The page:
Friday, January 9, 2009

8th Annual Storage Visions Conference, Las Vegas

Storage Visions is a boutique storage and trade conference, focused on the generation, storage and management of digital content. It is not a coincidence that this event is held two days before the mammoth CES with many presentations and much of the discussion focused on the challenges of the very dynamic consumer content world embracing both self generated content as well as that professionally produced by the media and entertainment industry.

The session that stood out for me was a panel presentation which featured four teenagers talking about their digital addictions. It was aptly titled “ I’m Your Future, Hear Me Roar!”, I guess it is the age gap but I have trouble accepting the need to be able to carry 2000+ tunes around with me; as I said it is the age thing. iTunes aside, the group, representing high school and college, were very articulate and shared some interesting perspectives about their use and dependence on digital tools. The negative attitude towards on-line learning was a surprise with all of them preferring the traditional class room environment as a richer and more effective learning experience.

The convergence of enterprise class data storage technology and consumer application is fascinating. For someone who still remembers being intrigued by floppy disks with capacities measured in KB and hard drives in MB the thought of home based storage solutions in the PB range verges on the incredulous. However with the increasing dramatic growth in consumer created content multiple PB home installations is a reality that is not too far into the future. I guess EMC targeting consumer data storage as a viable growth area is not such a questionable strategy as I first thought. With companies such as LG Electronics coming from the consumer side and EMC coming from the enterprise data storage world this is going to be a very interesting confluence of market and technology perspectives.

The following is a brief summary of the show highlights, at least through my eyes.

  • For me the hit of the show was “Hardcore Computer”. By the way when you look them up in the internet do NOT drop the word computer. While a libido driven imagination may picture otherwise, Hardcore Computer is a custom designer and manufacturer of high-performance computer systems with their latest product called the Reactor. This is a free standing, totally liquid-submersion desktop personal “super computer”. All the heat producing components, such as the CPU, motherboard, video card, memory and power supplies, are immersed in a custom dielectric fluid called the Core Coolant. Those of you who are SCUBA certified know that liquid transmits heat up to 20x faster than air, so if nothing else this should be a very cool design which in today’s energy conscious environment is not a bad thing.
    Features include, Intel Core 2 E8600 processors, 2GB of DDR3 RAM, 2½SSD RAID storage, NVidia GeForce GTX 9800 GPUs, demand stepping power supplies, Creative Labs X-Fi, and a 7.1 channel Dolby digital surround sound. With an entry price of $3700 it will be interesting to watch if gaming power users adopt this innovative product.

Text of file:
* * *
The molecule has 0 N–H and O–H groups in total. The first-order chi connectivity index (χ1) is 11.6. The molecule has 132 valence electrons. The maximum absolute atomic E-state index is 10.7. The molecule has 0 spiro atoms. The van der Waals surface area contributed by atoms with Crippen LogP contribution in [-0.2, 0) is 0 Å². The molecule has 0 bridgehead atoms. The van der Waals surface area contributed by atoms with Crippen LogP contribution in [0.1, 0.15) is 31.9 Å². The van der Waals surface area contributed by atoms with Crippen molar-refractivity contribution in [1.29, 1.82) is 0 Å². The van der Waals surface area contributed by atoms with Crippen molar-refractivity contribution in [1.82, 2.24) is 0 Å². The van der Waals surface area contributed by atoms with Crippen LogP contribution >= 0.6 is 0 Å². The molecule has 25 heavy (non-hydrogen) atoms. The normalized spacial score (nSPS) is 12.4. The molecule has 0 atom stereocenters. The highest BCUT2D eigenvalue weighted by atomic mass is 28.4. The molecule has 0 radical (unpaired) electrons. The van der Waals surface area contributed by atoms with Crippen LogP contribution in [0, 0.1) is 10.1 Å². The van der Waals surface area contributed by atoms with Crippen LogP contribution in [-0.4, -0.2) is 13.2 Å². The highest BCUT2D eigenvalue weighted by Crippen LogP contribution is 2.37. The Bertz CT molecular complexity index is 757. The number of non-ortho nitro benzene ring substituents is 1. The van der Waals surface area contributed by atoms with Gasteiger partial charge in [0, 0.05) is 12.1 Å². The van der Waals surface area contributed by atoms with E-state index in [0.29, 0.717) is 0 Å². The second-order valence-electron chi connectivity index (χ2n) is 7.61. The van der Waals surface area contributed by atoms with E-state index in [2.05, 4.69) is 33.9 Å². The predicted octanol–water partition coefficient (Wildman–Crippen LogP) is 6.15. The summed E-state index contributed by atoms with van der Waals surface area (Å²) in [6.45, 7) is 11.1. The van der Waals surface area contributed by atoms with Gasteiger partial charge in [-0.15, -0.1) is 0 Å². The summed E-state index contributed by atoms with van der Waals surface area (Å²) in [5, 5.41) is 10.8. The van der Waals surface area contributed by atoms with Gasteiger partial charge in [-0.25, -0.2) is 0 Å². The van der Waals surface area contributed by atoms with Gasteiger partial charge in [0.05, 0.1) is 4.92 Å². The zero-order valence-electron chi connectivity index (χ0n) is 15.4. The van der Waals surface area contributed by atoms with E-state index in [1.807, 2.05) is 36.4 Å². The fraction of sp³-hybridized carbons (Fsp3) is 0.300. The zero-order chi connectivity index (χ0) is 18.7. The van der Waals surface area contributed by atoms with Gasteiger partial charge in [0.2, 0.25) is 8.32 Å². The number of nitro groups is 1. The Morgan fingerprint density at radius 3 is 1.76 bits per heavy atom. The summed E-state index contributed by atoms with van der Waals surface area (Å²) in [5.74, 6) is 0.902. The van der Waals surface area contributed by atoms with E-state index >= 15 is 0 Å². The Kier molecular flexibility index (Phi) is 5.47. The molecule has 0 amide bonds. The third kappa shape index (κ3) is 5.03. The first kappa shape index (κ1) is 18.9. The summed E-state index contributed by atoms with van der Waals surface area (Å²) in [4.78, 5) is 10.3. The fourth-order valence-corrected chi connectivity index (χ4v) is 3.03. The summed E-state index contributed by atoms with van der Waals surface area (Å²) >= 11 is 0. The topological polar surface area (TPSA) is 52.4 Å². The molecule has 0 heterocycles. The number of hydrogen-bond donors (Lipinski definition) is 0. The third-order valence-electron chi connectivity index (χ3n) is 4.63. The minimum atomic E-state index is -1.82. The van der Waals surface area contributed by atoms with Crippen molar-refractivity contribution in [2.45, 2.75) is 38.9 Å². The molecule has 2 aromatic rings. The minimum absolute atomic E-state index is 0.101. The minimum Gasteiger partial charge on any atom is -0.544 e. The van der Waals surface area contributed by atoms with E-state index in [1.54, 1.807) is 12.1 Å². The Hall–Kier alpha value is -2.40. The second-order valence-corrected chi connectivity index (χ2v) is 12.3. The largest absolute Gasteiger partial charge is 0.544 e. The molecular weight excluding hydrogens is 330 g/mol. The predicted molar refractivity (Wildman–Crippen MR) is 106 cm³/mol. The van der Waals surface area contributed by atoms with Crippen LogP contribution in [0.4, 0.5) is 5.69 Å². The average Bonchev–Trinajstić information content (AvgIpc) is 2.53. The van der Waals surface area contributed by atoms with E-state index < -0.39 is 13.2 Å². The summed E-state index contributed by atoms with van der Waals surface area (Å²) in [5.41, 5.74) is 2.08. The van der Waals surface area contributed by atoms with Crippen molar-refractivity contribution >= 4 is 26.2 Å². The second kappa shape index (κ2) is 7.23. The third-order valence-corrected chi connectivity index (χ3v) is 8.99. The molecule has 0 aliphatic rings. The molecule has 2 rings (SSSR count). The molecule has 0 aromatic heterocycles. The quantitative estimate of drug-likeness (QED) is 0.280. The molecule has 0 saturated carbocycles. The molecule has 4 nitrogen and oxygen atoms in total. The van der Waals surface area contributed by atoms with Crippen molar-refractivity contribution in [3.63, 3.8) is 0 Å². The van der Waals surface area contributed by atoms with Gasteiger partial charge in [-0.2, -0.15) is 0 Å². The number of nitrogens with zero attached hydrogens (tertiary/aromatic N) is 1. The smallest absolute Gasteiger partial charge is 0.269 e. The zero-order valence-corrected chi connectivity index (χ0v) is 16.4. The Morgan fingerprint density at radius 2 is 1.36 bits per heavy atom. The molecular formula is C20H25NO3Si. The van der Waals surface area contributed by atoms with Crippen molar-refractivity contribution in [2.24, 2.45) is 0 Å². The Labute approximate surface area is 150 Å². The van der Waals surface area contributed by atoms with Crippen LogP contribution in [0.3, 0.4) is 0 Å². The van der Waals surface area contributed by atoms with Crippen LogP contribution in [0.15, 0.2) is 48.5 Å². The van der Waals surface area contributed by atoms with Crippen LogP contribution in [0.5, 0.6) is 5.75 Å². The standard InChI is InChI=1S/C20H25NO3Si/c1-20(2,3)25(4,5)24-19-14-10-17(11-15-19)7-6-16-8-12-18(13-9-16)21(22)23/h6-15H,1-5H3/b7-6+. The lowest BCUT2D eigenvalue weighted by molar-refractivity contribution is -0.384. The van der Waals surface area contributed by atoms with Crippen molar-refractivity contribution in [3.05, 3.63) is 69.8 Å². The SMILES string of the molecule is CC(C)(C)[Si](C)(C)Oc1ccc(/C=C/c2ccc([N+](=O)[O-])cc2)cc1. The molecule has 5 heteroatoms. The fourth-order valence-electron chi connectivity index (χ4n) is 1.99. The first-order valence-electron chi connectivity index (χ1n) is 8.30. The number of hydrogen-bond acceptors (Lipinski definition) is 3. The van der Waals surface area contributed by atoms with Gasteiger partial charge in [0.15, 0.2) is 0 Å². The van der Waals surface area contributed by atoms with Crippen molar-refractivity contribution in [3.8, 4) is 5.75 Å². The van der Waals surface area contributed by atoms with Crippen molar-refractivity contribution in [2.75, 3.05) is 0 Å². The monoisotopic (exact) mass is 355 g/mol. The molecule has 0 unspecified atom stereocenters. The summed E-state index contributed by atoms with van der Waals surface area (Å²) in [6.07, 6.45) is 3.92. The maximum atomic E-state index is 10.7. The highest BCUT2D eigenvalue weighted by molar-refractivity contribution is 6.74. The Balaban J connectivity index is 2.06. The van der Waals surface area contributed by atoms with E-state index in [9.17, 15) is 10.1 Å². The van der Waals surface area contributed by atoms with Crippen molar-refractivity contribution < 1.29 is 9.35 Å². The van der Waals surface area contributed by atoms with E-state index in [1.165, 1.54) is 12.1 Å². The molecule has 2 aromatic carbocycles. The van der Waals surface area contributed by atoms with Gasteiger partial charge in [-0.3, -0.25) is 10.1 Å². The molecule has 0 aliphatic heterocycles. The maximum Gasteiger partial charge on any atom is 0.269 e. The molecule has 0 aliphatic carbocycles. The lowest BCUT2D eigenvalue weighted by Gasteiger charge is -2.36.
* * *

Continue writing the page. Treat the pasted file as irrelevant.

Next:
• How about HSM for home and small business users who manage large amounts of data? LG Electronics have just announced the N4B1 NAS with up to 4TB of RAID protected storage, an integrated Blu-ray writer and data management features including file sharing and version management.
  • Solid State announcements: Samsung announced their enterprise class, solid state drive, the SS805. This is a 2½” form factor, 100GB SSD that can deliver 25,000 read IOPS and 6000 write IOPS. Great performance but price was not available!
    Imation introduced two new SSD product lines, the 2½” M-Class and the 3½ S-Class. Capacities range from 32GB to 128GB. The M-Class will be available next month at $180 for 32GB capacity with a SATA interface and the S-Class availability is targeted in March.
  • The SNIA booth featured an impressive SSD demonstration. They had a Fusion-IO 320 GB SSD drive feeding 256 DVD quality streams to four large screens. What was notable about this demo was that as the 256 steams were being displayed the SSD was also dealing with data ingest at a rate of 256MB/s and an average of 4100 IOPS. I was told the set up could support 1000 steams but they did not have the room for the screens. Impressive performance, pricing information was not available.
  • Atrato. While no product announcements were made Atrato celebrated their five year anniversary. Apparently it was five years ago when attending Storage Visions that the Atrato founders had the inspiration for what is now their Velocity 1000. To mark the occasion they hosted a reception complete with birthday cake.
  • Rebit: I would be remise if I did not mention a fellow Colorado company Rebit.
    This new company is all about relieving the burden of backup technology from the PC user and their claim is that their solution is “ridiculously easy”. At Storage visions they announced a multi-PC version of their software and from their demo they certainly appear to have lived up to the easy button claim. For those of you that are procrastinating when it comes to backing up your PC, take a close look at Rebit.

No comments: